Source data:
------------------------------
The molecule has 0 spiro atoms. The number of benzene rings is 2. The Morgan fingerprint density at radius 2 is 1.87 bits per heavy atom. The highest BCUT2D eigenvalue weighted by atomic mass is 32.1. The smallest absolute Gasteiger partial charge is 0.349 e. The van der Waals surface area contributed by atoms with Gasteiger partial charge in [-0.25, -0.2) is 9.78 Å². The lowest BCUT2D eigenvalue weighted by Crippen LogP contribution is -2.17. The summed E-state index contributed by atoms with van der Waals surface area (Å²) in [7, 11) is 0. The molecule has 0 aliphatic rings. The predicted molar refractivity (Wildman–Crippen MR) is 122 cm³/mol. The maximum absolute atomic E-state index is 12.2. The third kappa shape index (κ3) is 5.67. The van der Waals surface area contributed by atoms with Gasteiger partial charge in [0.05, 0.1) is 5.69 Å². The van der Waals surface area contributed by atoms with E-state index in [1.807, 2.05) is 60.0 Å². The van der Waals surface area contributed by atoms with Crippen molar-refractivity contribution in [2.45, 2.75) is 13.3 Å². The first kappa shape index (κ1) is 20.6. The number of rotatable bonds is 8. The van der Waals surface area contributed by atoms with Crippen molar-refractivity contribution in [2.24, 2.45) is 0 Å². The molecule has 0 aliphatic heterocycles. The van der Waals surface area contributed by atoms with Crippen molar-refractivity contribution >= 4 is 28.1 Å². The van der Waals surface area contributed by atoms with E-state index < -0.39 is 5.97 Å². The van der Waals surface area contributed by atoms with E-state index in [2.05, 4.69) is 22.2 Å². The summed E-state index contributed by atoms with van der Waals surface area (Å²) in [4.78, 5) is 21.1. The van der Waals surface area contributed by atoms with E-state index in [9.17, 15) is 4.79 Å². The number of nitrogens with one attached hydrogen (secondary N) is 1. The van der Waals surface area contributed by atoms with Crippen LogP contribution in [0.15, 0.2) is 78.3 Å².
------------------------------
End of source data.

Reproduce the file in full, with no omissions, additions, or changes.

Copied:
The molecule has 0 spiro atoms. The number of benzene rings is 2. The Morgan fingerprint density at radius 2 is 1.87 bits per heavy atom. The highest BCUT2D eigenvalue weighted by atomic mass is 32.1. The smallest absolute Gasteiger partial charge is 0.349 e. The van der Waals surface area contributed by atoms with Gasteiger partial charge in [-0.25, -0.2) is 9.78 Å². The lowest BCUT2D eigenvalue weighted by Crippen LogP contribution is -2.17. The summed E-state index contributed by atoms with van der Waals surface area (Å²) in [7, 11) is 0. The molecule has 0 aliphatic rings. The predicted molar refractivity (Wildman–Crippen MR) is 122 cm³/mol. The maximum absolute atomic E-state index is 12.2. The third kappa shape index (κ3) is 5.67. The van der Waals surface area contributed by atoms with Gasteiger partial charge in [0.05, 0.1) is 5.69 Å². The van der Waals surface area contributed by atoms with E-state index in [1.807, 2.05) is 60.0 Å². The van der Waals surface area contributed by atoms with Crippen molar-refractivity contribution in [2.45, 2.75) is 13.3 Å². The first kappa shape index (κ1) is 20.6. The number of rotatable bonds is 8. The van der Waals surface area contributed by atoms with Crippen molar-refractivity contribution in [2.24, 2.45) is 0 Å². The molecule has 0 aliphatic heterocycles. The van der Waals surface area contributed by atoms with Crippen molar-refractivity contribution >= 4 is 28.1 Å². The van der Waals surface area contributed by atoms with E-state index < -0.39 is 5.97 Å². The van der Waals surface area contributed by atoms with E-state index in [2.05, 4.69) is 22.2 Å². The summed E-state index contributed by atoms with van der Waals surface area (Å²) in [4.78, 5) is 21.1. The van der Waals surface area contributed by atoms with E-state index in [9.17, 15) is 4.79 Å². The number of nitrogens with one attached hydrogen (secondary N) is 1. The van der Waals surface area contributed by atoms with Crippen LogP contribution in [0.15, 0.2) is 78.3 Å².